At the very beginning of the Renaissance, most of the translations were made from the Italian language – which are at least the works of Boccaccio, Petrarch and Dante Alighieri. However, over time, other European and even Eastern languages ​​came into play.

At the same time, in the 15th century, printing was invented, in connection with which the number of translated and published books increased significantly. It was an era of great discoveries: scientists of that time, one after another, created complex instruments, devices for measuring and studying space and time; new lands and continents were discovered. Nicolaus Copernicus put forward a new theory of the Universe, refuting the previously existing one, according to which all the planets and the Sun revolved around the Earth.

Thus, the society itself has changed, the prospects for its development, the historical moment has come for creating a theoretical basis for the translation activity that is becoming more and more in demand. One of the founders of the theoretical foundations of translation was Etienne Dole (1503-1546), a famous French writer, poet and humanist, who became famous in 1540 thanks to his essay on the theory of translation and the five rules of a translator he formulated.

So, the translator was required to:

Be fluent in both translation languages;
Perfectly understand the meaning and meaning of the material being translated;
Do not write sentences word for word;
Be attentive to the correct sounding of speech, that is, to correctly arrange and select words;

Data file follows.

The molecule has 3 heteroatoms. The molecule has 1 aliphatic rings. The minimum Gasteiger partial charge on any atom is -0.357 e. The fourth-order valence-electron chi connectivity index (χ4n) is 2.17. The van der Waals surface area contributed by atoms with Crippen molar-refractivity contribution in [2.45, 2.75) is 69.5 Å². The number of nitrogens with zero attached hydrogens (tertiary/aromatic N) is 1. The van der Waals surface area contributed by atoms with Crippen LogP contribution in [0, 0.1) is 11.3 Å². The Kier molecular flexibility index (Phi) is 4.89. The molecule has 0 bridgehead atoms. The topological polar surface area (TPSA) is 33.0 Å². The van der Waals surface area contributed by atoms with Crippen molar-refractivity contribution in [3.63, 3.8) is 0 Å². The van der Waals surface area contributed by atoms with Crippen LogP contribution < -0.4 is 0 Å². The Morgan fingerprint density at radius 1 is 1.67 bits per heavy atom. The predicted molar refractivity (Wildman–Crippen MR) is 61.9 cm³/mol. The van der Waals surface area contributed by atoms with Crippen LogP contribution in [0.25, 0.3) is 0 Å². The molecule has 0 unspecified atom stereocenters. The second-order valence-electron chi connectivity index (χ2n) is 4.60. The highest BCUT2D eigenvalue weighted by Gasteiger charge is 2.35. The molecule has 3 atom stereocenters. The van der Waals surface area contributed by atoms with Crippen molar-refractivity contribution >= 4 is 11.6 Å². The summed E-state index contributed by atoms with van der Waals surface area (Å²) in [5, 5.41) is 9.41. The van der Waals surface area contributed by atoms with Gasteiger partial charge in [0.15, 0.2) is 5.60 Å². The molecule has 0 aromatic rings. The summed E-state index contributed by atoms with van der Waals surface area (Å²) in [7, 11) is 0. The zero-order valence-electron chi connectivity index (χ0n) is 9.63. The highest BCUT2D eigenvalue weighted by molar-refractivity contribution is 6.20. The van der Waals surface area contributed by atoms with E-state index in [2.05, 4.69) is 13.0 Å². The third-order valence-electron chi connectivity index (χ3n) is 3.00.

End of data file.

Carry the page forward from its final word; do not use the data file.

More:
Avoid primitive word-for-word translation.
By the way, it is these principles that in many respects have something in common with the very oath of St. Jerome that translators give at the end of the training process.

Translation studies in the era of the Reformation
The era of the Reformation (XVI century) was marked by attempts to translate the Holy Scriptures into young people, the so-called. profane European languages. The well-known German theologian Martin Luther succeeded in this, who performed a new translation of the Bible from Greek, Hebrew and Latin into German. This outstanding person can be called an innovator, since it was he who, for the first time in the history of translation, began to translate religious texts by means of the common language, supplementing them with colloquial phrases, vernaculars and elements of oral speech.

Later, in the 17th-18th centuries, the Lutheran theory of translation became the only relevant one when working with informational and highly specialized scientific texts on medicine, geography, astronomy, physics, etc. At the same time, philosophical and journalistic books were still translated almost literally.

Also in the 16th century, the name of the translator Jacques Amio was heard, who translated a huge number of texts from the Greek language and who was credited with free literary “decoration”. In the next century, Nicolas Perrault d’Ablancourt won the same fame as an overly creative translator. His translations have always been distinguished by elegant metaphors and refined phrases, which at times were far from the original.